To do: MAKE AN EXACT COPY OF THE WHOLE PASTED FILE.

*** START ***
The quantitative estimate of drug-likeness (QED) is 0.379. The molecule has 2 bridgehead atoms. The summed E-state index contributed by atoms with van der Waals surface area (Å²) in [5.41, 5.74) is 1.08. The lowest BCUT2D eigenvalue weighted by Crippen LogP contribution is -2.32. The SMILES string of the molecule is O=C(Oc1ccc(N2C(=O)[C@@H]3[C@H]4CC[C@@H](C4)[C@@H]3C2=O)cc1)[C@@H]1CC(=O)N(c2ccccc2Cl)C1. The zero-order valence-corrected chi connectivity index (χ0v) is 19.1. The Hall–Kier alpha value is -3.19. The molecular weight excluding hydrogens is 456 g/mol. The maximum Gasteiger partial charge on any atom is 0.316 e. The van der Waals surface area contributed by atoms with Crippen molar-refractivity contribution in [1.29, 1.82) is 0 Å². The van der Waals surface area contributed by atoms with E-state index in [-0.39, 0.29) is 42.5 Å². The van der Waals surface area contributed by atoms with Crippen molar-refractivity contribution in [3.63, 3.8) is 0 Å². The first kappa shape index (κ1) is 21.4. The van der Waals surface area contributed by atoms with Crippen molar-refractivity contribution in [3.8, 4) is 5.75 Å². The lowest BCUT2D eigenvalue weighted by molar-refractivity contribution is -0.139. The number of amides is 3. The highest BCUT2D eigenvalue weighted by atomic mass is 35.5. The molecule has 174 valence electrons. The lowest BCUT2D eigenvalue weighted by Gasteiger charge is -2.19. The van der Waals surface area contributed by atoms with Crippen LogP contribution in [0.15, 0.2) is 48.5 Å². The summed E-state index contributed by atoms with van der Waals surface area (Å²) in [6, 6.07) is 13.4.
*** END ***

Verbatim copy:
The quantitative estimate of drug-likeness (QED) is 0.379. The molecule has 2 bridgehead atoms. The summed E-state index contributed by atoms with van der Waals surface area (Å²) in [5.41, 5.74) is 1.08. The lowest BCUT2D eigenvalue weighted by Crippen LogP contribution is -2.32. The SMILES string of the molecule is O=C(Oc1ccc(N2C(=O)[C@@H]3[C@H]4CC[C@@H](C4)[C@@H]3C2=O)cc1)[C@@H]1CC(=O)N(c2ccccc2Cl)C1. The zero-order valence-corrected chi connectivity index (χ0v) is 19.1. The Hall–Kier alpha value is -3.19. The molecular weight excluding hydrogens is 456 g/mol. The maximum Gasteiger partial charge on any atom is 0.316 e. The van der Waals surface area contributed by atoms with Crippen molar-refractivity contribution in [1.29, 1.82) is 0 Å². The van der Waals surface area contributed by atoms with E-state index in [-0.39, 0.29) is 42.5 Å². The van der Waals surface area contributed by atoms with Crippen molar-refractivity contribution in [3.63, 3.8) is 0 Å². The first kappa shape index (κ1) is 21.4. The van der Waals surface area contributed by atoms with Crippen molar-refractivity contribution in [3.8, 4) is 5.75 Å². The lowest BCUT2D eigenvalue weighted by molar-refractivity contribution is -0.139. The number of amides is 3. The highest BCUT2D eigenvalue weighted by atomic mass is 35.5. The molecule has 174 valence electrons. The lowest BCUT2D eigenvalue weighted by Gasteiger charge is -2.19. The van der Waals surface area contributed by atoms with Crippen LogP contribution in [0.15, 0.2) is 48.5 Å². The summed E-state index contributed by atoms with van der Waals surface area (Å²) in [6, 6.07) is 13.4.